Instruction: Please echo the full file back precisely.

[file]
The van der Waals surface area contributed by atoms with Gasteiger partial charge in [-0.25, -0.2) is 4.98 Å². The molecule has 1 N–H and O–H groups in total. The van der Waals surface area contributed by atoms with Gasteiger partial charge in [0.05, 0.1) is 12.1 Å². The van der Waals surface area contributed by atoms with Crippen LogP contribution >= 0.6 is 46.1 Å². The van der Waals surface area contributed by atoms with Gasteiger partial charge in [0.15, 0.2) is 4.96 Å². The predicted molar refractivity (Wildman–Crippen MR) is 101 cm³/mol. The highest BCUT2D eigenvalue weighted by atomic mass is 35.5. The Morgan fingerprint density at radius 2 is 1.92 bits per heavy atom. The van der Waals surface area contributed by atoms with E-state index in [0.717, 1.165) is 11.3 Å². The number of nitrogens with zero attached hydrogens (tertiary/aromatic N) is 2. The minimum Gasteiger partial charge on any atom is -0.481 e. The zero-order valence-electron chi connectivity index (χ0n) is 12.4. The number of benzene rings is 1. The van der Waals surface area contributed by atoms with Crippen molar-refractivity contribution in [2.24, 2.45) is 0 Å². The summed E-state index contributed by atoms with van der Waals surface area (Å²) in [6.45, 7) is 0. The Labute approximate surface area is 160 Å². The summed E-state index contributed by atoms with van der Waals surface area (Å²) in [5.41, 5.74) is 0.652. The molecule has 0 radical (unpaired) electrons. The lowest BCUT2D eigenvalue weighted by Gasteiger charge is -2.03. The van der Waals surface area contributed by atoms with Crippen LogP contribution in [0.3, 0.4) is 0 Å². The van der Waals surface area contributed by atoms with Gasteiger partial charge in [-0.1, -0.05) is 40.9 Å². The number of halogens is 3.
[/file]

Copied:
The van der Waals surface area contributed by atoms with Gasteiger partial charge in [-0.25, -0.2) is 4.98 Å². The molecule has 1 N–H and O–H groups in total. The van der Waals surface area contributed by atoms with Gasteiger partial charge in [0.05, 0.1) is 12.1 Å². The van der Waals surface area contributed by atoms with Crippen LogP contribution >= 0.6 is 46.1 Å². The van der Waals surface area contributed by atoms with Gasteiger partial charge in [0.15, 0.2) is 4.96 Å². The predicted molar refractivity (Wildman–Crippen MR) is 101 cm³/mol. The highest BCUT2D eigenvalue weighted by atomic mass is 35.5. The Morgan fingerprint density at radius 2 is 1.92 bits per heavy atom. The van der Waals surface area contributed by atoms with E-state index in [0.717, 1.165) is 11.3 Å². The number of nitrogens with zero attached hydrogens (tertiary/aromatic N) is 2. The minimum Gasteiger partial charge on any atom is -0.481 e. The zero-order valence-electron chi connectivity index (χ0n) is 12.4. The number of benzene rings is 1. The van der Waals surface area contributed by atoms with Crippen molar-refractivity contribution in [2.24, 2.45) is 0 Å². The summed E-state index contributed by atoms with van der Waals surface area (Å²) in [6.45, 7) is 0. The Labute approximate surface area is 160 Å². The summed E-state index contributed by atoms with van der Waals surface area (Å²) in [5.41, 5.74) is 0.652. The molecule has 0 radical (unpaired) electrons. The lowest BCUT2D eigenvalue weighted by Gasteiger charge is -2.03. The van der Waals surface area contributed by atoms with Crippen LogP contribution in [0.3, 0.4) is 0 Å². The van der Waals surface area contributed by atoms with Gasteiger partial charge in [-0.1, -0.05) is 40.9 Å². The number of halogens is 3.